With projected growth in health coverage costs looming particularly large for 2018, Case Western Reserve leaders are asking faculty and staff to share their preferences regarding ways to reduce health care expenses in the coming year.

Members of the campus community can offer their perspectives through an online survey, available at case.edu/benefits-survey, that went live this morning. The survey closes at 5 p.m. Wednesday, Oct. 11.

The university also will hold informational town hall meetings in the coming weeks.

Significant increases in individuals’ use of care—including in-patient stays and outpatient treatment costs—mean that if the university takes no action to change its plans, employees will face average monthly premium hikes between 15 and 18 percent next year.

“These figures are so significant that we feel an obligation to explore ways to reduce the amount of the increases,” Vice President for Human Resources Carolyn Gregory said. “Part of those efforts is hearing from the campus community regarding their priorities involving the extent of coverage choices and range of approaches to paying for them.”

Before proposing such measures, the university contracted this summer with experts at Cleveland-based Oswald to learn more about why costs had climbed so much in the final two months of the fiscal year that ended June 30—and why that trend is expected to continue.

The company delivered its analysis—which involved reviews of tens of thousands of claims involving the roughly 6,000 individuals covered through Case Western Reserve—in late September. The analysts provided a range of recommendations, some of which can be implemented in time for next month’s open enrollment period.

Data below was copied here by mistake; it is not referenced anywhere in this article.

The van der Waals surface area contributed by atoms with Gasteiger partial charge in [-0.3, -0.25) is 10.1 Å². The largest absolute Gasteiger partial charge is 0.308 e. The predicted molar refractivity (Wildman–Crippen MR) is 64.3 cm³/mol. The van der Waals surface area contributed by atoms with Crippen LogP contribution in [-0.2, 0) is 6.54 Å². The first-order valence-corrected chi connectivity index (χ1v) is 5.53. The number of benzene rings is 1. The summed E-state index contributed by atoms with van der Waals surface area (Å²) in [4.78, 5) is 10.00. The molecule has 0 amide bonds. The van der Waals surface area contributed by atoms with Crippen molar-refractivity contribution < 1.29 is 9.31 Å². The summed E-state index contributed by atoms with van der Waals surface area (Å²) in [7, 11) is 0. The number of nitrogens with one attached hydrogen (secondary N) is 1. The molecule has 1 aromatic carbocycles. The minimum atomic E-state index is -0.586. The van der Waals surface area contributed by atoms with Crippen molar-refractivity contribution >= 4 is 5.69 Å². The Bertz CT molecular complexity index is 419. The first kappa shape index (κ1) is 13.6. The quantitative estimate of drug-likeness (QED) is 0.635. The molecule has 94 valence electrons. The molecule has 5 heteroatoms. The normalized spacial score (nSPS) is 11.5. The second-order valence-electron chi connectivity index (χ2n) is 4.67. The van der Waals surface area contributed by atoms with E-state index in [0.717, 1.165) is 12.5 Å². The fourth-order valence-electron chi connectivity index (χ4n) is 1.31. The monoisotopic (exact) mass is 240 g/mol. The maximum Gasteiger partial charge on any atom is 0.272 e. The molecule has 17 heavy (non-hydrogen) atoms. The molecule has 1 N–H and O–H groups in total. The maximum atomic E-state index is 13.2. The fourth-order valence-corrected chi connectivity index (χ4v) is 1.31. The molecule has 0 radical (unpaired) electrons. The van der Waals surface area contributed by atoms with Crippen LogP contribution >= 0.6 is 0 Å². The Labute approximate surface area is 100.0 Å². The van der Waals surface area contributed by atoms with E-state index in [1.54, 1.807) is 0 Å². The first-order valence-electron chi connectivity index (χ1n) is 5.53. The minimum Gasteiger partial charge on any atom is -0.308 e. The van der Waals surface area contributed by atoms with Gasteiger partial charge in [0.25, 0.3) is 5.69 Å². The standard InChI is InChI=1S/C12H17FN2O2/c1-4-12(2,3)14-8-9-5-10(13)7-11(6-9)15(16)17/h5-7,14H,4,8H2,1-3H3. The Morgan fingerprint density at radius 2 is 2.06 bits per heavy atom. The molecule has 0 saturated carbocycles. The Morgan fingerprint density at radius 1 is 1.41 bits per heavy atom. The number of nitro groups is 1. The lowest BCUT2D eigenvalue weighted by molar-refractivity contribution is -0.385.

The new survey, which can be found at case.edu/benefits-survey/, asks faculty and staff to provide feedback regarding options that could be included in plans presented next month.

To ensure that only Case Western Reserve faculty and staff can access the survey, a CWRU ID is required. However, all responses to the survey are completely anonymous.

“The survey our faculty and staff completed in 2011 proved invaluable in guiding decisions made then regarding health plan options,” Gregory said.

More than 985 people completed the survey conducted six years ago. Their responses then showed that members strongly valued choice among physicians and hospitals, as well as certainty regarding total potential costs during a year. In response, the university included caps on several kinds of payments, including lower limits for those making less than $50,000 per year. The university also launched a wellness program in 2012.

In more recent years, the university has joined a multi-organization consortium to reduce rates of increase in prescription drug costs and added Minute Clinics as covered visits to health plans. These measures together significantly slowed the growth of costs, until 2017.

While overall usage of care is the main driver for the new increases, Oswald’s examination provided more specific explanations. First, the university’s benefits-eligible workforce is getting older; the average age today is 47.9, while the national average is 42.2. Each additional year of average age at an organization adds between 1 and 3 percent to overall benefits costs. In addition, individuals with chronic conditions tend to receive more health care—and, often, more expensive care. At Case Western Reserve, the three most common and costly conditions were hypertension, high cholesterol and low back pain.

After securing feedback regarding those items that can be adjusted in time for open enrollment, officials will return to the university community regarding other, longer-term measures to reduce expenses.